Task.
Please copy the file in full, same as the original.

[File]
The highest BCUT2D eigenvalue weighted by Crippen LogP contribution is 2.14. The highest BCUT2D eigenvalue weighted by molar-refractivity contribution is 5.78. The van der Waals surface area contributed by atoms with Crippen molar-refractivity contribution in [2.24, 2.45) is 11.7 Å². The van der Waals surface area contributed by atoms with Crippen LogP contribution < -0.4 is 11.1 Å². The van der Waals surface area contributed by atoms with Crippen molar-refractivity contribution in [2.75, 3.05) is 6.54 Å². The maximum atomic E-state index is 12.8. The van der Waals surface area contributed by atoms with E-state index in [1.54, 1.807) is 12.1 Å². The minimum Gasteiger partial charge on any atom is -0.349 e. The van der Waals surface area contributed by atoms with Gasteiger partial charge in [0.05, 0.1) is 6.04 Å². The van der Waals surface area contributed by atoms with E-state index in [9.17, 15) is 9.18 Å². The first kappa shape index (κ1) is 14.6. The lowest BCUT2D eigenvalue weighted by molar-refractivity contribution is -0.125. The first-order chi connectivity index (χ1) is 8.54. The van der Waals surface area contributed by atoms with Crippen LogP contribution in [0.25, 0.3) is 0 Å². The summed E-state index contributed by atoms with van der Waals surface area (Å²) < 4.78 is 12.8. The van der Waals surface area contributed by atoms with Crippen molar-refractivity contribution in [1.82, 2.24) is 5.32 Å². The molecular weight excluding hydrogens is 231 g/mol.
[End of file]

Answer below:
The highest BCUT2D eigenvalue weighted by Crippen LogP contribution is 2.14. The highest BCUT2D eigenvalue weighted by molar-refractivity contribution is 5.78. The van der Waals surface area contributed by atoms with Crippen molar-refractivity contribution in [2.24, 2.45) is 11.7 Å². The van der Waals surface area contributed by atoms with Crippen LogP contribution < -0.4 is 11.1 Å². The van der Waals surface area contributed by atoms with Crippen molar-refractivity contribution in [2.75, 3.05) is 6.54 Å². The maximum atomic E-state index is 12.8. The van der Waals surface area contributed by atoms with E-state index in [1.54, 1.807) is 12.1 Å². The minimum Gasteiger partial charge on any atom is -0.349 e. The van der Waals surface area contributed by atoms with Gasteiger partial charge in [0.05, 0.1) is 6.04 Å². The van der Waals surface area contributed by atoms with E-state index in [9.17, 15) is 9.18 Å². The first kappa shape index (κ1) is 14.6. The lowest BCUT2D eigenvalue weighted by molar-refractivity contribution is -0.125. The first-order chi connectivity index (χ1) is 8.54. The van der Waals surface area contributed by atoms with Crippen LogP contribution in [0.25, 0.3) is 0 Å². The summed E-state index contributed by atoms with van der Waals surface area (Å²) < 4.78 is 12.8. The van der Waals surface area contributed by atoms with Crippen molar-refractivity contribution in [1.82, 2.24) is 5.32 Å². The molecular weight excluding hydrogens is 231 g/mol.